Capitalists embraced the immediate solutions to the pandemic and among them the sacrifices expected from women to ensure the continuity of the cycles of capital accumulation. It is beneficial for them to further normalize those solutions.
The Covid-19 pandemic destabilized many of the assumptions about patriarchal capitalism. It revealed that the success story about market solutions being a remedy for gender inequality was not that successful after all. The lockdown has made clear which practices were essential for urban life and which were dispensable for businesses. During the lockdown, the essential yet often invisible work women performed at home became visible. The lockdown exposed gender inequalities even in those societies where the general opinion held that housework was shared equally between men and women and that there was no need for feminism to facilitate the organization of childcare. Paid jobs that were now carried out at home dismantled the public-private boundary and, together with it, the possibility for women to avoid the draining household chores while at work.
Together with the pandemic, we have been witnessing the expansion of the scale and layers of the capitalist mode of accumulation, including in the household. In some cities, the interruption of the social organization of care due to lockdown had an effect of a ‘general strike’ that made the everyday life very difficult to maintain. It is impossible to overlook how the dynamics of capitalist accumulation are shaped by the patriarchal social organization of space. There is a visible correlation between female unemployment and the decision by international corporate shareholders that paid jobs from now on are to be performed from home. An increasing number of paid jobs are performed by men. It is because many men have the capacity to invest their time in employment also when working from home. Women on the other hand, when asked to work from home, often move away from employment and become financially dependent on men because of the time the unpaid housework piled up on them occupies in their everyday lives. The sudden and sharp increase in cases of domestic violence worldwide is a clear indicator of this dependence. The fall in birthrates and the increase in divorce rates in some societies during the pandemic can be seen as an expression of women’s resistance to the worsening conditions of their everyday life. All in all, the current situation requires from us to find new and nuanced ways to struggle against patriarchal capitalism with the heteronormative family as its organizing principle.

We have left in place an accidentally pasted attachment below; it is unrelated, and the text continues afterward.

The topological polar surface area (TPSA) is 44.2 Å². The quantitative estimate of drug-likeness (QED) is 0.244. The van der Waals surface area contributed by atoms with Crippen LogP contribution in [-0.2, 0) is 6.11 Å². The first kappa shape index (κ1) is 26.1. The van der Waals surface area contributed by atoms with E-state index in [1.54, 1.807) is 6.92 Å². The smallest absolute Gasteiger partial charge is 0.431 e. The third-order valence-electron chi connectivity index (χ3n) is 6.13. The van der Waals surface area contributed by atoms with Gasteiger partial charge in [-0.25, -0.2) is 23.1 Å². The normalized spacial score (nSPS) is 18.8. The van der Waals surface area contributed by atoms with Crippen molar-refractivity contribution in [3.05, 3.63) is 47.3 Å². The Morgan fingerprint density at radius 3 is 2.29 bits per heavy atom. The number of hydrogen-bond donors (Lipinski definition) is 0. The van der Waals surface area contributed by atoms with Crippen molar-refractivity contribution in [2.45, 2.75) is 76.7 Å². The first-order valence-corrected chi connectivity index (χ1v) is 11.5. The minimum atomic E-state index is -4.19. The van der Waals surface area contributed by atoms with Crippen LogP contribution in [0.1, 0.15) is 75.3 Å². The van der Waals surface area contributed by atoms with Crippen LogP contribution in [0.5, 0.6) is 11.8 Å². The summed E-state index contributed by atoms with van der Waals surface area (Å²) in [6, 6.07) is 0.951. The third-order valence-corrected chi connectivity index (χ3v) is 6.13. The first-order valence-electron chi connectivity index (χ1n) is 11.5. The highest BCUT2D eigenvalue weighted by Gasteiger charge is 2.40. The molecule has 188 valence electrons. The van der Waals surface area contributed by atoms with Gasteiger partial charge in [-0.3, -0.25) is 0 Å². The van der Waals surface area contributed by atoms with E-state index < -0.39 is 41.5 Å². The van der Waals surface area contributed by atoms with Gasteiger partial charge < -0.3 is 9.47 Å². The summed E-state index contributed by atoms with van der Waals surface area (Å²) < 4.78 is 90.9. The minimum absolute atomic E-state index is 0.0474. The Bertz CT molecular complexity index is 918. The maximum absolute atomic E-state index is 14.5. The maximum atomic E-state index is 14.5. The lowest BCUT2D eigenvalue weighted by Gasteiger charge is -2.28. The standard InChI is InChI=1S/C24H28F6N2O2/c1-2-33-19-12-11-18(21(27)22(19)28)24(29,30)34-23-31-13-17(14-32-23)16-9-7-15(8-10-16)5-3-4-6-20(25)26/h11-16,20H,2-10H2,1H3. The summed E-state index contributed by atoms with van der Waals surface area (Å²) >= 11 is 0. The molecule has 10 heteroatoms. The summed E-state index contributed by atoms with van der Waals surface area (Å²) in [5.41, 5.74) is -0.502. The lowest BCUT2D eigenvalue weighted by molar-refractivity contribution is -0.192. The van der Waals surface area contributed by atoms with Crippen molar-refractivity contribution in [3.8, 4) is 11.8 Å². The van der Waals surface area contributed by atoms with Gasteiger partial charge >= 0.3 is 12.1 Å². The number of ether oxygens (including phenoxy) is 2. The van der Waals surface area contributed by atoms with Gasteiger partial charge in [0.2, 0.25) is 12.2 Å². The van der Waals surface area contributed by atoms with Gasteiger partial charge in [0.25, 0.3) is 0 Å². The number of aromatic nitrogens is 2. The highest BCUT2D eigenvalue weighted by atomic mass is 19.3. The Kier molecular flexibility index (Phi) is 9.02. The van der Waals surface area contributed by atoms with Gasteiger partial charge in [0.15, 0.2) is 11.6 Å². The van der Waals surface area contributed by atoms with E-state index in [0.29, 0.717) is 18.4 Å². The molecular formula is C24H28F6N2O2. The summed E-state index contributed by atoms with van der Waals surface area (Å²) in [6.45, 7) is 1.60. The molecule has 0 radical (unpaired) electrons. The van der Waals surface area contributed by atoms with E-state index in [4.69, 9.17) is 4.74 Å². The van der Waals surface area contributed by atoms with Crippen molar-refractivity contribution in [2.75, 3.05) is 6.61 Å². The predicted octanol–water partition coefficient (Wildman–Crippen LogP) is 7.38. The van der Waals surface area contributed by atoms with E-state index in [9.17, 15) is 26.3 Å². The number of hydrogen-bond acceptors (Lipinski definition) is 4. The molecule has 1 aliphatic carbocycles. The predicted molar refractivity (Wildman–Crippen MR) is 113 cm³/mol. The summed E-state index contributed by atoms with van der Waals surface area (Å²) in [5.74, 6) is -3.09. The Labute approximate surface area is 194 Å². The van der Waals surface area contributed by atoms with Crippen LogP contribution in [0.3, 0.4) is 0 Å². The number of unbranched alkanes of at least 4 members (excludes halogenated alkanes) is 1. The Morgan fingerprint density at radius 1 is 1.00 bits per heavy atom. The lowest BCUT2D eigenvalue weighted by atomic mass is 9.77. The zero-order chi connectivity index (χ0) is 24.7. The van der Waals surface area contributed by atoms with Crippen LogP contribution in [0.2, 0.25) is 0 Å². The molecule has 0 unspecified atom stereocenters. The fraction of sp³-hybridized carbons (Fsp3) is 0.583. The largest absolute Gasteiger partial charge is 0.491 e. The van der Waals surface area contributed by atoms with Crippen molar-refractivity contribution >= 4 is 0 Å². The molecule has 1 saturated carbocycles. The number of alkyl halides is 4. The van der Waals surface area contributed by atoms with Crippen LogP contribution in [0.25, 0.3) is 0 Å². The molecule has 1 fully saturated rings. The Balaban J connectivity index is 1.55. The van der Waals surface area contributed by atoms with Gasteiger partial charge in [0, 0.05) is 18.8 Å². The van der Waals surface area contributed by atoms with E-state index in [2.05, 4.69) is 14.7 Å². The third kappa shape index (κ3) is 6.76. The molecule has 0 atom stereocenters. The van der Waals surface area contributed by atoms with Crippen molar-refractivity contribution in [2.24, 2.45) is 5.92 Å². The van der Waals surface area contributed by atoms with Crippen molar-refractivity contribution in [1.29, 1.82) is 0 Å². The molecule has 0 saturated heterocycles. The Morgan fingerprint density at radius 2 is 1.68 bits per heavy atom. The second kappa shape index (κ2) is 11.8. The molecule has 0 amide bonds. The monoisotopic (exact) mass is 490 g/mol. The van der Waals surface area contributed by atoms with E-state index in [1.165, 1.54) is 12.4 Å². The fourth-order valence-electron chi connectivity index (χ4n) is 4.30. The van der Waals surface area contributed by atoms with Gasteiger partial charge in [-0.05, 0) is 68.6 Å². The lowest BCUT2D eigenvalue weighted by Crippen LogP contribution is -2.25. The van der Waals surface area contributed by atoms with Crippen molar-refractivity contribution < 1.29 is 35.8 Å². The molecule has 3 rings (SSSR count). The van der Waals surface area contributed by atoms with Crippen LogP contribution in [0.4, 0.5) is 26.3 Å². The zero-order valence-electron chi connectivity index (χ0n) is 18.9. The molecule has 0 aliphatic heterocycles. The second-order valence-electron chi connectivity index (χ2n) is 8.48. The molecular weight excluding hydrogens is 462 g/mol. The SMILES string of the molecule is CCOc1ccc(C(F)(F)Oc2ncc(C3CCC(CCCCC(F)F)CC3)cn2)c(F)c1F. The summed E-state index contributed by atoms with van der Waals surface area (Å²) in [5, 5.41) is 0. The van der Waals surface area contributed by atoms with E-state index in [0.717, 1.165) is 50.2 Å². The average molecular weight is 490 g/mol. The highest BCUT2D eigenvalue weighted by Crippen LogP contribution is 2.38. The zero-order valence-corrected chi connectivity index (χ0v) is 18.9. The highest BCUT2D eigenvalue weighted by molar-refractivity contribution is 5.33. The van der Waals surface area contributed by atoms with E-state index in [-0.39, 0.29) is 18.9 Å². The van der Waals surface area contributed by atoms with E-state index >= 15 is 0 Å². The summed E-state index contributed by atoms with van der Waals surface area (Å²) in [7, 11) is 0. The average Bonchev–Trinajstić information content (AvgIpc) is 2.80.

Our lives differ based on ethnicity, class, citizenship, geographical location, and other markers that are intersecting gender. There are many faces of violence, exploitation, and oppression. At the same time there are struggles that serve as a source of hope. As women, we find ways of building solidarity and resistance inside the system of paid work that is gendered, racialized, and driven by power relations. We find strategies and take small but important steps to become agents in a system that is built to disadvantage us.